A Tech Startup Wants to Turn Your Smartphone Into a Secure Two-Way Radio
Sonnet Labs has launched a crowdfunding campaign to develop a two-way system for sending text, audio, and images without any cellular connection.
No cellular service? No Wi-Fi? No problem.
A Toronto startup is hawking a mobile phone add-on that lets users communicate without any cellular signal or wireless network whatsoever. The Sonnet, launching its crowdfunding campaign today, uses long-range radio frequency bandwidth to connect cell phones over a range of several miles.
The Sonnet turns your phone into a walkie-talkie, essentially — or a two-way radio, as the grown-ups call it. It's all built on existing technology (old-fashioned technology, really) but the Sonnet adds some interesting additional functionality.
The hardware itself is a rugged plastic hexagon about the size of small hamburger. Clip the gizmo to your clothes or backpack and it communicates wirelessly with your phone. On the software end, the Sonnet provides a built-in app so you can send text messages, voice recordings, images and GPS coordinates to any other Sonnet-equipped phone within range — encrypted end-to-end with the industry-standard AES protocol.
Just as you would send and receive audio in a two-radio connection, the Sonnet system lets you send and receive data packages — those pictures, texts or recordings. The Sonnet hexagon works as a permanent transceiver; a dedicated walkie-talkie connection that you control with your smart phone.
“Walkie-talkies only transmit low-fidelity audio data, which can often lead to intercommunication,” Boken Lin, founder and CEO of Sonnet Labs, wrote in an email. “This is why cops have a code for everything, to communicate more effectively over walkie-talkies. In addition, there are some information such as GPS coordinates that are much more effective when sent over the air as text.”
The idea is to give mobile phone users another option in situations where they can't get access to the cellular infrastructure. Hiking groups will likely find this option most useful, but you could also switch over when you can't get a signal at a crowded convention or festival. Sonnet is also a backup communication system for worst-case scenarios — a natural disaster, say, or the zombie apocalypse.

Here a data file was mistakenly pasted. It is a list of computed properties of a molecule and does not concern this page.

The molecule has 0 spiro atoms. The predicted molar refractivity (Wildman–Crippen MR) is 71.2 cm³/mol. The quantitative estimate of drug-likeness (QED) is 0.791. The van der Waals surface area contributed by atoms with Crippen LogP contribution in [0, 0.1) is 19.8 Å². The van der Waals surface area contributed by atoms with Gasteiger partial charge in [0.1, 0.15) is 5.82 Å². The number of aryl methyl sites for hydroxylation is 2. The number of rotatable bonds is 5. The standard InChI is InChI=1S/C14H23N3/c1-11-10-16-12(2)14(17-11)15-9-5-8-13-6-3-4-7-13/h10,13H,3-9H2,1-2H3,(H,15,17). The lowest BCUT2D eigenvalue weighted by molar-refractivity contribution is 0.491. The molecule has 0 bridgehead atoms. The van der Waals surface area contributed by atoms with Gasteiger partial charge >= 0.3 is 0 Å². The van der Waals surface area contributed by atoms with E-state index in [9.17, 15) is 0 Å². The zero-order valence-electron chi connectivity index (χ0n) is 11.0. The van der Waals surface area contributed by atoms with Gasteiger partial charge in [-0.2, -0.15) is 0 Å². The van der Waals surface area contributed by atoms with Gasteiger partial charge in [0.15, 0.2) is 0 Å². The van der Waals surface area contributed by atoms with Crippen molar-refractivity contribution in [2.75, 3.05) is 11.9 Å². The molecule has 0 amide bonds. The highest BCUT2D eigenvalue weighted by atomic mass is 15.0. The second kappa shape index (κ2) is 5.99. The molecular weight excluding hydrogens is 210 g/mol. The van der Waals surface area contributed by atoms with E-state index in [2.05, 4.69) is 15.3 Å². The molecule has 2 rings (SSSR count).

Under normal outdoor conditions, point-to-point range is about three miles, according to the company. If you can manage line-of sight, that range can be doubled. Indoors or in the city, range drops to about one mile. In large groups, the Sonnet's mesh network technology kicks in, turning each Sonnet device into a relay and signal booster, further expanding the range.
The rechargeable lithium-polymer battery lasts up to 24 hours, and in a pinch you can use a USB cable to power your phone from the Sonnet device.
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The Sonnet's GPS function can be used with a database of offline maps, stored within the unit itself. If you're out hiking, the Sonnet app can track the location of others in your party and you can leave digital “breadcrumbs” to mark your routes. For genuine emergencies, the Sonnet has a wideband SOS feature that puts out a distress call on all frequencies.
Lin said inspiration for the Sonnet device came after hiking with friends in Ontario's Algonquin Park.
“The park is huge and has many entrances, and the biggest problem was figuring out a place to meet up before entering the park together,” Lin said. “Sometimes we would use landmarks but it got confusing. So Sonnet really started out as just a way to share our GPS coordinates. Once we built out the technology, though, we realized that it can be used for a lot more than just GPS coordinates.”
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